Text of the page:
Tuesday, February 24, 2009

Underage Drinking Theory Pt. II

I'm probably going to bore a lot of people to death with this, not just because it's probably going to get a little technical, but also because it's a bit theoretical. And besides, this is a blog about beer, so why, Dear God, would I go on about one of the single most one-sided hot-button issues facing the beer industry (or any industry, for that matter) today? Well, partly because I'm a little nuts, and that enables me to believe honestly and without pretense that I have the ability to change things for the better.

You can call me SuperMatt. Ooh, or Mattman!

So I've done a bit of research. As it turns out, there is a theory being practiced at college campuses (campi?) across the country called Social Norms Marketing achieves the same ends as the ones I proposed last week, though it does so by different (and much more clever) means. Essentially, the theory goes something like this: a lot of scare-tactic-centric education programs say things like "25% of college students binge drink." (The standard definition of "binge drinking" is absurd and seemingly highly un-scientific, but that's another fight for another time.) The average college student looks at that and thinks, "Hey, that's one out of every four people on campus. That's a lot of people. Binge drinking must be the socially acceptable thing to do." And just like that, binge drinkers they become.

Of course, the flip side to that statistical coin is that 75% of college students do not binge drink. In theory, if that fact (along with the flip side of many "scary" statistics, like how many kids are not in the early stages of alcoholism, how many have never drank so much they blacked out, how many do not have DUI/OUI/other alcohol-related criminal records, etc.) was publicized, the average college student would look at that and say, "Hey, not as many people drink as I thought. Maybe I'm not socially required to do it." This would ease the imaginary peer pressure that college kids are feeling to drink, help to erase the notion of the "Animal House" college experience.

Two of the big proponents of this method are a gentleman named H. Wesley Perkins, who wrote the book (well, edited it, technically) on Social Norms Marketing, and Dr. David J. Hanson, Professor Emeritus of Sociology at SUNY Potsdam and founder of the blog Alcohol: Problems and Solutions. Both of these educators have seen tremendous success with the program at campuses (really, I think campi is a word) across the country. Oppositions to the theory seem to be largely discredited, though that will require a bit more research on the part of yours truly.

As for me, I like this idea. I think the theory has the potential for success not just on college campuses (campi, I've decided), but also in a larger market. I think PSAs in this vein would find a certain modicum of success, not just among underage drinkers, but among those people of age who belong to a certain social class that seems to tout drunkenness as socially acceptable.

My only hesitation with such a practice would be the association of the theory with a certain anti-alcohol group. What MADD did was admirable: the organization almost single-handedly created a culture in America that said that drunk driving was unacceptable -- indeed that it was more embarassing to drive drunk than it would be to take a cab or assign a designated driver. And it seems to have worked in the particular instance of drunk driving. But having a group like MADD employ a social norms marketing campaign, I think, would not be effective for one simple reason: even if binge drinking is not a social norm for young people, being anti-establishment and counter-culture is. So if I were to create an organization like MADD, and if this organization started putting up flyers with statistics like those mentioned above, and if the organization's message was interpreted as, "Don't drink because you think you have to -- lots of people don't," an anti-establishment response to this would be, "Yeah, well screw you, I'm gonna do it anyway!"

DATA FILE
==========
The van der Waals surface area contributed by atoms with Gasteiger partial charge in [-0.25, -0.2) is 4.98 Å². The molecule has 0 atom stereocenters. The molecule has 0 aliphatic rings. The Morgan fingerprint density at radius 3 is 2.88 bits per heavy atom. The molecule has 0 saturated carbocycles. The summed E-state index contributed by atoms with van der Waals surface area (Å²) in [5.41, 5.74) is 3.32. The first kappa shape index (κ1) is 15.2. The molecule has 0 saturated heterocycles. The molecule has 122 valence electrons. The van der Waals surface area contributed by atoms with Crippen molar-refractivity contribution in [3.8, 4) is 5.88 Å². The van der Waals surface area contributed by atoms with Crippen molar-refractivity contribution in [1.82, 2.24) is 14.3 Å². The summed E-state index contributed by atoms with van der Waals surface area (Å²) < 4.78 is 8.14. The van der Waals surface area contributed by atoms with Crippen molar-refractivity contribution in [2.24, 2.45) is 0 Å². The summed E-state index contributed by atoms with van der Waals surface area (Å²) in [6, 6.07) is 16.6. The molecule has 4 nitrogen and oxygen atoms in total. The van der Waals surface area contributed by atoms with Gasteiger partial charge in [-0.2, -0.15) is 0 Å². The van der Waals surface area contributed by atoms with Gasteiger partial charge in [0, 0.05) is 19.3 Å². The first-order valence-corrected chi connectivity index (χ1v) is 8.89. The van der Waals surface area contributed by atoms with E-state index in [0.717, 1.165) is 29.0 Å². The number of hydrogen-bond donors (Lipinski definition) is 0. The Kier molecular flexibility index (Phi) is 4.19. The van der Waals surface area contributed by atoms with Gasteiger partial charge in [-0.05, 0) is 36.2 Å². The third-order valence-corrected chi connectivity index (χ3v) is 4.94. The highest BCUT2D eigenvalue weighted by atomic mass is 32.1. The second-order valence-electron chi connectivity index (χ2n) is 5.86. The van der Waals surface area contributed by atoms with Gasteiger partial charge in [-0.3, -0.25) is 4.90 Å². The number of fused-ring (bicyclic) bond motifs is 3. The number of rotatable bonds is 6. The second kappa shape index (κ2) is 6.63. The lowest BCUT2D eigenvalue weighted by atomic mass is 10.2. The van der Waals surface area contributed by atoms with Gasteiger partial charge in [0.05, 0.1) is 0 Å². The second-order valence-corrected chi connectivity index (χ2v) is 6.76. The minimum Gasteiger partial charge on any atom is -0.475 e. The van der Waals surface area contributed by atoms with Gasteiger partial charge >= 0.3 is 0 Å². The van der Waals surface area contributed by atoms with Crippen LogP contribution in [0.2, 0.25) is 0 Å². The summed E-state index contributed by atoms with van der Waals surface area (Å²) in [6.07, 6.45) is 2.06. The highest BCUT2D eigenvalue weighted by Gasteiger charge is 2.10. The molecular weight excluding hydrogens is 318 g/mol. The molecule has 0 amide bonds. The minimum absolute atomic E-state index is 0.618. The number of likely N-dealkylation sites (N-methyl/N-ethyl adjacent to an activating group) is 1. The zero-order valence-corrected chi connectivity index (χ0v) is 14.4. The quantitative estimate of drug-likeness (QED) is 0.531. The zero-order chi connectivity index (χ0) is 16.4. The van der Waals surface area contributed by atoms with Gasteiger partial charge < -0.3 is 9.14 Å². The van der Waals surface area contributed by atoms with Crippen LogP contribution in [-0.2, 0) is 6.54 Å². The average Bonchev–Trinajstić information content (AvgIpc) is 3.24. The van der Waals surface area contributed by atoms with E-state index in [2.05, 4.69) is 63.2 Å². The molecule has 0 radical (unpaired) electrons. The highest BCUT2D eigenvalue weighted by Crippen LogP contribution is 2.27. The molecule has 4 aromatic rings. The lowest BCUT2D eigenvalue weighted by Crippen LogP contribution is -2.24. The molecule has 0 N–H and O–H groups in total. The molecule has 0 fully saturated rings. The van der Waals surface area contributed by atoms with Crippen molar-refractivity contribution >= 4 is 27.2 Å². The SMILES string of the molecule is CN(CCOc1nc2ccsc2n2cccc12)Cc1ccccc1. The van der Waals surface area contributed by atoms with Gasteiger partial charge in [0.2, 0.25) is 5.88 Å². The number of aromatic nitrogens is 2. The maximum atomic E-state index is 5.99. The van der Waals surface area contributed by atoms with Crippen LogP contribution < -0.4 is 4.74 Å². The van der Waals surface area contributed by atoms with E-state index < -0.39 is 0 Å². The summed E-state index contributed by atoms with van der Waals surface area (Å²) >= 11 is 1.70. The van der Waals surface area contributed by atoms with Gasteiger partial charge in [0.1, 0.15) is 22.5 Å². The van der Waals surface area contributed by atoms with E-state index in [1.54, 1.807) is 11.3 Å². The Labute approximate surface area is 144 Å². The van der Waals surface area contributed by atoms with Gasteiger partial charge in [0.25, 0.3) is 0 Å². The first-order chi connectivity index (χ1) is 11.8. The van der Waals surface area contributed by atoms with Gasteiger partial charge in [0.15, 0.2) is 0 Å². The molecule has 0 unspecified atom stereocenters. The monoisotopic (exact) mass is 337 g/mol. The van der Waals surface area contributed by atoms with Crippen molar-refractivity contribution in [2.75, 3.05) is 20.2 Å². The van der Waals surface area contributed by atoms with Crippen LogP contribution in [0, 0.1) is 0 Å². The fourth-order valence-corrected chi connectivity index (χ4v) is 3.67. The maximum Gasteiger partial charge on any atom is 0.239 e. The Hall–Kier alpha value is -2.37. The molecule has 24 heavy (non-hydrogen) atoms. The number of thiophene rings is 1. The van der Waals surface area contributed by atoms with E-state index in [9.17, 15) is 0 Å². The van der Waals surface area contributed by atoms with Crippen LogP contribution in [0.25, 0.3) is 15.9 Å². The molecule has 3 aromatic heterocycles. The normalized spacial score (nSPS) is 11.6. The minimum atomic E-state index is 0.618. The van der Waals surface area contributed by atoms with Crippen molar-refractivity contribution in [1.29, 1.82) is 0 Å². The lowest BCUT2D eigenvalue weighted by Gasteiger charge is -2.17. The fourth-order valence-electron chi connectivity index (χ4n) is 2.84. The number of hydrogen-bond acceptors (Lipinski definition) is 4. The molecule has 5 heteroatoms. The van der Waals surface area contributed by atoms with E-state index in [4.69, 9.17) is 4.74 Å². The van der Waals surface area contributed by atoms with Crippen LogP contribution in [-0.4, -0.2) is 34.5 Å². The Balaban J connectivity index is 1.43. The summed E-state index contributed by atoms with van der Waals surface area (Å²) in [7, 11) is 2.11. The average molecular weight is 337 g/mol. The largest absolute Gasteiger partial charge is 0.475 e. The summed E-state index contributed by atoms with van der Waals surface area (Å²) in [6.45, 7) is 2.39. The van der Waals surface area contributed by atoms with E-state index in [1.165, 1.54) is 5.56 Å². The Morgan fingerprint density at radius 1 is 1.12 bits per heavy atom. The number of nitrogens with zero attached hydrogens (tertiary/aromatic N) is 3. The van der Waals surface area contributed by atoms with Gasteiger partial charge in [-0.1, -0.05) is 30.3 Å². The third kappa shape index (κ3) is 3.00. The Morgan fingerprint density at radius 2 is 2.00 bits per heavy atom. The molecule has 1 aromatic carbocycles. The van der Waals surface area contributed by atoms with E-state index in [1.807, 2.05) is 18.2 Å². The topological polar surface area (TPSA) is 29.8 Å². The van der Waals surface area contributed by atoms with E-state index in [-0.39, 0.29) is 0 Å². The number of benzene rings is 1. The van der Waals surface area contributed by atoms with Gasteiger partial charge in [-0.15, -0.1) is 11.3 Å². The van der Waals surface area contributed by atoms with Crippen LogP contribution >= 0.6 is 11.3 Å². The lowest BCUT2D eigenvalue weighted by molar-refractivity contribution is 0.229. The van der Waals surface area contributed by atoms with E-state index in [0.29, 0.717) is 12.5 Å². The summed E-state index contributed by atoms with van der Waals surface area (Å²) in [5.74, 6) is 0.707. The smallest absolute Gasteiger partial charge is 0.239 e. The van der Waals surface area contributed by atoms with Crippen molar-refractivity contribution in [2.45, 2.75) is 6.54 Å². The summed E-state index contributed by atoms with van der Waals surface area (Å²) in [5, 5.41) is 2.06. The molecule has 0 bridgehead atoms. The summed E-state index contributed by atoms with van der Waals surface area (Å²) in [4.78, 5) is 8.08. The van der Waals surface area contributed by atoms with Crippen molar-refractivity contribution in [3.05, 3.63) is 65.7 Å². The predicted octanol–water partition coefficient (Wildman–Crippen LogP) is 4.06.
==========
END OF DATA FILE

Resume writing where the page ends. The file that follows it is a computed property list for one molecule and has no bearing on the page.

I think instead that these messages have to be published anonymously. Young people can't be anti-establishment if there's no establishment to rebel against. They cannot be counter-culture if there's no single voice dictating what culture should be. Instead, they would be forced to take the information at face value as simple facts about their environment: 75% of college kids don't feel the need to get drunk every weekend. No judgements, no intimations, just facts.

Of course, this addresses the issue of underage drinking, but not quite the way I would have liked. I'm of the opinion that regardless of social norms, kids are still going to drink, especially in the last two years of high school and the first two years of college. The objective, I would think, should be to inform minors that yes, we know you'll drink, but it's possible -- and enjoyable! -- to drink responsibly, and really, all we care about is your safety. Still, I think Social Norms Marketing as a theory is a much better alternative to the "zero-tolerance" and abstinence programs currently being implemented in most institutions that house and/or educate minors.

Thursday, February 19, 2009

The Beginnings of a Theory...

I've been doing a lot of thinking lately about the rather sudden influx of underage drinking in my little niche of Massachusetts. It's not that high-schoolers getting bombed is something new, it's just that it seems to be happening more frequently around these parts. Now, I'll preface this by saying I have a very close minor acquaintance (we'll call him Steve) who was arrested on bogus OUI charges -- he wasn't drunk, he was in a driveway, and he wasn't even in the car when the cop pulled up -- so I'm of the opinion that law enforcement in this area is a little trigger-happy, but that's just me.

That's not the point. The point is that Steve is smart about drinking. He doesn't go out and get bombed with his friends. More often than not, he's the designated driver when he and his friends hit up a string of house parties. He enjoys cracking open the occasional cold one, and enjoys -- for the most part -- responsibly.

Now, Steve is turning 19 in May. He grew up in a house and among friends who have always appreciated alcohol, especially beer, for all of its delicious goodness. As such he was taught to drink, but to drink slowly and appreciatively the same way you'd savor a piece of flourless chocolate cake the night before you started a diet.

Still, as a society we have decided that it's not okay to allow minors to purchase or consume alcohol. My question is, why? I don't want to get into a conversation about changing the drinking age here; rather, I'd like to examine why it is we feel that people under the age of 21 shouldn't buy alcohol.